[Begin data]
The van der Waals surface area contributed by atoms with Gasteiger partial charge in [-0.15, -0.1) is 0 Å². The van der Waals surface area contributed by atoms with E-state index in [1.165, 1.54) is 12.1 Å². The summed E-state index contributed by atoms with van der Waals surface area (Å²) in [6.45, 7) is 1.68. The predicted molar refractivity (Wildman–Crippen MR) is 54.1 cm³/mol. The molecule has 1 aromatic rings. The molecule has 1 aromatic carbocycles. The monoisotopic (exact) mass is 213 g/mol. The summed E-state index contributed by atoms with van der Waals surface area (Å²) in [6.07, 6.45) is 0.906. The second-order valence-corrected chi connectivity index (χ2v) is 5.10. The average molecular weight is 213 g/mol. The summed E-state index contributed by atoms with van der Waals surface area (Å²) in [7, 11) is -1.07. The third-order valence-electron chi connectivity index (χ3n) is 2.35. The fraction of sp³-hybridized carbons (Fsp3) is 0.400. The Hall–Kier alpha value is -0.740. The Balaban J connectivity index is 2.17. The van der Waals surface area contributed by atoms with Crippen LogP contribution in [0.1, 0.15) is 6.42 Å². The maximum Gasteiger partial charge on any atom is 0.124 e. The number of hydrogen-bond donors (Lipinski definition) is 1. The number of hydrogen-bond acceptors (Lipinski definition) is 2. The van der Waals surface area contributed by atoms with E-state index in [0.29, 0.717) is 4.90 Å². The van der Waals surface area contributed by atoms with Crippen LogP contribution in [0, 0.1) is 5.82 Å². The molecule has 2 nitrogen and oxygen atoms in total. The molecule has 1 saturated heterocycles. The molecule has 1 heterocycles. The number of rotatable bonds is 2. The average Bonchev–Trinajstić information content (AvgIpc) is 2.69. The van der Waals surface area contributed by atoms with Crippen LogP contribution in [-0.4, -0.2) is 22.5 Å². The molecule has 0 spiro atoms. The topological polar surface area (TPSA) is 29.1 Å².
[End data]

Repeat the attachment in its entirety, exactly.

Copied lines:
The van der Waals surface area contributed by atoms with Gasteiger partial charge in [-0.15, -0.1) is 0 Å². The van der Waals surface area contributed by atoms with E-state index in [1.165, 1.54) is 12.1 Å². The summed E-state index contributed by atoms with van der Waals surface area (Å²) in [6.45, 7) is 1.68. The predicted molar refractivity (Wildman–Crippen MR) is 54.1 cm³/mol. The molecule has 1 aromatic rings. The molecule has 1 aromatic carbocycles. The monoisotopic (exact) mass is 213 g/mol. The summed E-state index contributed by atoms with van der Waals surface area (Å²) in [6.07, 6.45) is 0.906. The second-order valence-corrected chi connectivity index (χ2v) is 5.10. The average molecular weight is 213 g/mol. The summed E-state index contributed by atoms with van der Waals surface area (Å²) in [7, 11) is -1.07. The third-order valence-electron chi connectivity index (χ3n) is 2.35. The fraction of sp³-hybridized carbons (Fsp3) is 0.400. The Hall–Kier alpha value is -0.740. The Balaban J connectivity index is 2.17. The van der Waals surface area contributed by atoms with Crippen LogP contribution in [0.1, 0.15) is 6.42 Å². The maximum Gasteiger partial charge on any atom is 0.124 e. The number of hydrogen-bond donors (Lipinski definition) is 1. The number of hydrogen-bond acceptors (Lipinski definition) is 2. The van der Waals surface area contributed by atoms with E-state index in [0.29, 0.717) is 4.90 Å². The van der Waals surface area contributed by atoms with Crippen LogP contribution in [0, 0.1) is 5.82 Å². The molecule has 2 nitrogen and oxygen atoms in total. The molecule has 1 saturated heterocycles. The molecule has 1 heterocycles. The number of rotatable bonds is 2. The average Bonchev–Trinajstić information content (AvgIpc) is 2.69. The van der Waals surface area contributed by atoms with Crippen LogP contribution in [-0.4, -0.2) is 22.5 Å². The molecule has 0 spiro atoms. The topological polar surface area (TPSA) is 29.1 Å².